Monday, June 13, 2022

Is Google’s LaMDA Sentient?

The transcript of a conversation with Google’s LaMDA AI project escaped into the wild this week, and has created much buzz around the creation of a “human-like” intelligence.  First, there are a myriad of potential issues going on here, and I’m not going to address all of them so much as I want to talk a bit about the ethics and philosophical questions at hand.

While I do hold a degree in computer science, I am not an AI researcher.  So I’m going to approach this from a technologically informed, but largely abstract, perspective. 

Turing Test

I am deeply skeptical that this in fact “passes a Turing Test”.  A Turing Test is a specific threshold test for whether or not an artificial intelligence is able to “pass for human”.  

I want to be clear about something:  The Turing Test does not set out a definition for machine intelligence, rather it exists to establish whether the machine is capable of interacting with a person in a manner that is indistinguishable from a person.  Although many assume that implies intelligence, it really does not.

The problem being that it is entirely conceivable that a program could be written that is capable of interacting with a human, but still not be sentient per se.  Mastery of human communication patterns, or even a modest subset thereof, doesn’t really lead to the conclusion that the program in question is in fact sentient - although it may appear to an observer that it is intelligent. 

A program that uses first person pronouns like “I”, “Me”, may simply be imitating the patterns of communication that it has been taught to use.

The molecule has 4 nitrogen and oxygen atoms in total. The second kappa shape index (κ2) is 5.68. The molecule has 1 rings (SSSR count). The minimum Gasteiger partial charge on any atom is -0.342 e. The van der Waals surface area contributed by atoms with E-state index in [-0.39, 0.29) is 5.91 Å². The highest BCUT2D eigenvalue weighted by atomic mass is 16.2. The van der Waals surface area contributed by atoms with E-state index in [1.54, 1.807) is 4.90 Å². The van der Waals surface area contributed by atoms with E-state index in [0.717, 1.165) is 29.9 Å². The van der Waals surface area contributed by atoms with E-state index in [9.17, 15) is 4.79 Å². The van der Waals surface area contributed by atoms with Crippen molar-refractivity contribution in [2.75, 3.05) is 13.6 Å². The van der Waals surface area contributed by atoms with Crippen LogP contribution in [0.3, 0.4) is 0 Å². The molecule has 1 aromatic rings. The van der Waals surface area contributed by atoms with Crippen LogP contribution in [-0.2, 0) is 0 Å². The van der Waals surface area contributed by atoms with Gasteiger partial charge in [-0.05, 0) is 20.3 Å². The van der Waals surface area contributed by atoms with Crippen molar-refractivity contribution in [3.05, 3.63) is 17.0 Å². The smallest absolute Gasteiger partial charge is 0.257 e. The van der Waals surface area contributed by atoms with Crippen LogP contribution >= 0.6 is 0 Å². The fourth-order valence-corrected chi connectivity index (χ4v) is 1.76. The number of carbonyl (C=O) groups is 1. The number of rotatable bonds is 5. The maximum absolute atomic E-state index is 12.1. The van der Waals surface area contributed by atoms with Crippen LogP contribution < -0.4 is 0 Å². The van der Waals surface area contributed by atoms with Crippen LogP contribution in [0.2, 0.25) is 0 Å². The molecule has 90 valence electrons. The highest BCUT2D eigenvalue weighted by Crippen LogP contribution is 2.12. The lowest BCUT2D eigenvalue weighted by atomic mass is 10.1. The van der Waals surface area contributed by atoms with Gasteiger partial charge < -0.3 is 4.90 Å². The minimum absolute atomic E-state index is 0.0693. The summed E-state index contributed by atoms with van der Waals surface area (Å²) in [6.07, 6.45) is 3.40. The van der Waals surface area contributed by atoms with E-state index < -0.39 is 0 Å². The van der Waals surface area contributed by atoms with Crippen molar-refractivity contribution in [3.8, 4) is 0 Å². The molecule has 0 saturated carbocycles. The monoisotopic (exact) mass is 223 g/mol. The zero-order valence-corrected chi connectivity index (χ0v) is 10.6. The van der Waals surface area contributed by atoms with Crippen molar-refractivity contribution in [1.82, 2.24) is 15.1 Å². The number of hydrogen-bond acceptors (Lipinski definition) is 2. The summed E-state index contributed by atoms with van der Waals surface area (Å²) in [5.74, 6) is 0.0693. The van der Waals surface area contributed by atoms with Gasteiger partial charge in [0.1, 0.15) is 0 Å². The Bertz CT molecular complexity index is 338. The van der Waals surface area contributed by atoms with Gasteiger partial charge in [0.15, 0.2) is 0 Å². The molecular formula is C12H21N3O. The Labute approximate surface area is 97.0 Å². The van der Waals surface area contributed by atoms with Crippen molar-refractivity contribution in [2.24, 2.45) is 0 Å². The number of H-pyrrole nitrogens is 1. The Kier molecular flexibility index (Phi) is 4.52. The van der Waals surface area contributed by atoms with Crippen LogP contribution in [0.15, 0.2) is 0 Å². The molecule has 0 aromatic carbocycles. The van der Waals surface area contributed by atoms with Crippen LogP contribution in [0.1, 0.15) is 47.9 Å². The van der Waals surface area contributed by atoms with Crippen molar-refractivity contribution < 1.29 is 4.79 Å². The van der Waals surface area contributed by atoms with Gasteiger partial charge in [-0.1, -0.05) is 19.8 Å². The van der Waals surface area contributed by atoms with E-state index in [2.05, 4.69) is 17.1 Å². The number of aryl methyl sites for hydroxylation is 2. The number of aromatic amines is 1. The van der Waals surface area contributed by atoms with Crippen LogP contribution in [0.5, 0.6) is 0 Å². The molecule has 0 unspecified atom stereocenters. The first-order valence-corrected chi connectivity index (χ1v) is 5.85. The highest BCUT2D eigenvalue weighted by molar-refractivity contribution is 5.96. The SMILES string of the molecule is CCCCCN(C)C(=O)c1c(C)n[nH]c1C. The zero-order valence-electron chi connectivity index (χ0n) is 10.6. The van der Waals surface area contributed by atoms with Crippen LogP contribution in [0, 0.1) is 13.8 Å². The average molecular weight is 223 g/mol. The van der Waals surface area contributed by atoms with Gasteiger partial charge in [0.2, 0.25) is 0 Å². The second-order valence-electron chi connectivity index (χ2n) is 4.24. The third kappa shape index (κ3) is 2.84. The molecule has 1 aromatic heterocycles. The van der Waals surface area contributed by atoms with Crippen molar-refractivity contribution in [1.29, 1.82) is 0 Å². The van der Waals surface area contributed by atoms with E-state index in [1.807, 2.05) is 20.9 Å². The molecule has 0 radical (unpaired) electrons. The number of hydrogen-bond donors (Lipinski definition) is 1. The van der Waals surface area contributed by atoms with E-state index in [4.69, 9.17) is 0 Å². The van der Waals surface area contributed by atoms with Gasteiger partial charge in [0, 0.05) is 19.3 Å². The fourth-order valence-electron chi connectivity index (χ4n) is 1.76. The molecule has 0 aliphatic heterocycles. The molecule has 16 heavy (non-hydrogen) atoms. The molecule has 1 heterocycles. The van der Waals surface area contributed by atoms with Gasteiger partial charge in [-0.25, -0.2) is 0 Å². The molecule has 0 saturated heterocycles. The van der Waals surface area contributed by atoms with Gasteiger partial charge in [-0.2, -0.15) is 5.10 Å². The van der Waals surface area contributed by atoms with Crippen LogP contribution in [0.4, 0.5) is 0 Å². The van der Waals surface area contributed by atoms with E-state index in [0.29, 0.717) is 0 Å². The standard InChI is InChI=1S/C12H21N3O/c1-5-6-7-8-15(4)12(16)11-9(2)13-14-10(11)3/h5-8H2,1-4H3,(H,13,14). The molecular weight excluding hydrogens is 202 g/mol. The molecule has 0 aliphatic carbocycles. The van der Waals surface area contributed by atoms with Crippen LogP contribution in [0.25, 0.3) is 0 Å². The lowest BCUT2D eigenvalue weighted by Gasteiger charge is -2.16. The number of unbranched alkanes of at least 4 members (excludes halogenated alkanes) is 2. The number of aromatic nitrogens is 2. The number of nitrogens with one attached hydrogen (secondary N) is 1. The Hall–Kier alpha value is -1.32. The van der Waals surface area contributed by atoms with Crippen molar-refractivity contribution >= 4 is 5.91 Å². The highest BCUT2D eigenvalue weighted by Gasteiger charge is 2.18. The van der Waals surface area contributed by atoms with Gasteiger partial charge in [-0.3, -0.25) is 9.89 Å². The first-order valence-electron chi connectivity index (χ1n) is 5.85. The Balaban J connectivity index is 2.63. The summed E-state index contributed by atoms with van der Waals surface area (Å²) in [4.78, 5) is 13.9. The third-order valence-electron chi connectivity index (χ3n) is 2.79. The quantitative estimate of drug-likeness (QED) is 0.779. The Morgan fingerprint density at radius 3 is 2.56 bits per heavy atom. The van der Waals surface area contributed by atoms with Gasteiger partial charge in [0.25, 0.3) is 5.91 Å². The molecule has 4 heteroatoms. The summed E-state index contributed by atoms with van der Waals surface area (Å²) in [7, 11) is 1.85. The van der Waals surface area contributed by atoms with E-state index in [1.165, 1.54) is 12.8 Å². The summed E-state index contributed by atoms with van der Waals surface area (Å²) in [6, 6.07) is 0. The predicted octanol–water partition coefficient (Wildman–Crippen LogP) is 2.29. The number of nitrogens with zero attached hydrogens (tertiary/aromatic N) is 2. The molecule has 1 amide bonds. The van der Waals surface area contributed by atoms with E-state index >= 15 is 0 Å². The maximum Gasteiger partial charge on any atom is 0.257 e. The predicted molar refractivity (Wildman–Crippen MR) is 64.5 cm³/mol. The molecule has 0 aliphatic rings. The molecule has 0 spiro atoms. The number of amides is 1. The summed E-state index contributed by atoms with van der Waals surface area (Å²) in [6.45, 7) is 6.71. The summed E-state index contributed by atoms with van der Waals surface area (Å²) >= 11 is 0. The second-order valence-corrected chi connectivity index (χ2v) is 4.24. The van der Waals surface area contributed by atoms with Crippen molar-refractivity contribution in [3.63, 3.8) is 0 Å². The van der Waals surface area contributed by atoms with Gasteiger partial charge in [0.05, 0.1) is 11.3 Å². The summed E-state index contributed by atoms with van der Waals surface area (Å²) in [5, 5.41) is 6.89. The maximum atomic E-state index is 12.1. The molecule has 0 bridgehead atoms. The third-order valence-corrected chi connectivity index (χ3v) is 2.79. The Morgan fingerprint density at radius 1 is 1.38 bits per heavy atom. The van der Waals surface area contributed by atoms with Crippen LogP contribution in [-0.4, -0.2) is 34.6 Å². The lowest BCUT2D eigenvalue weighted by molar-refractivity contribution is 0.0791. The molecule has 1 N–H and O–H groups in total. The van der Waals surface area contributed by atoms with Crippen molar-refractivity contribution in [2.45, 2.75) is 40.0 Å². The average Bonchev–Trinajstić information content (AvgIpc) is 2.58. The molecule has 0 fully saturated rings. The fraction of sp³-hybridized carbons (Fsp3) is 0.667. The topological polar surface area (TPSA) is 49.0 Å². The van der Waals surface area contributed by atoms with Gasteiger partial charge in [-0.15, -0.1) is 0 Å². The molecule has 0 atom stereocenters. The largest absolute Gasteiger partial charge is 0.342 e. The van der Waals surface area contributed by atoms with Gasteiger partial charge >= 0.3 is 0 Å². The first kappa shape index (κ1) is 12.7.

So, even the ability to pass a Turing Test is not a conclusive statement that the program is sentient, it really only tells us that the program is capable of convincingly imitating human communication patterns.

Sentience

What is sentience? Wiktionary gives us a fairly simple definition to work with, which reads as follows: 

sentience (usually uncountableplural sentiences)

    1. The state or quality of being sentient; possession of consciousness or sensory awareness

We generally understand sentience as in fact being a combination of sensory awareness (e.g. aware of the world through our senses), as well as being conscious of ourselves as individual beings among others.

When we begin talking about machine intelligence, we have to ask ourselves what exactly does that mean?  As humans, we understand sentience to include having our own inner worlds, awareness of ourselves, and of our senses.  

… and that’s where this entire idea of the LaMDA AI being sentient gets very, very complicated fast. 

A Few Fundamentals

A modern day stored program computer is based on an architecture that John von Neumann came up with back in the 1940s.  It’s a very high level architecture, but it has stood the test of time - every major computer platform you see today relies on the fundamentals that von Neumann described.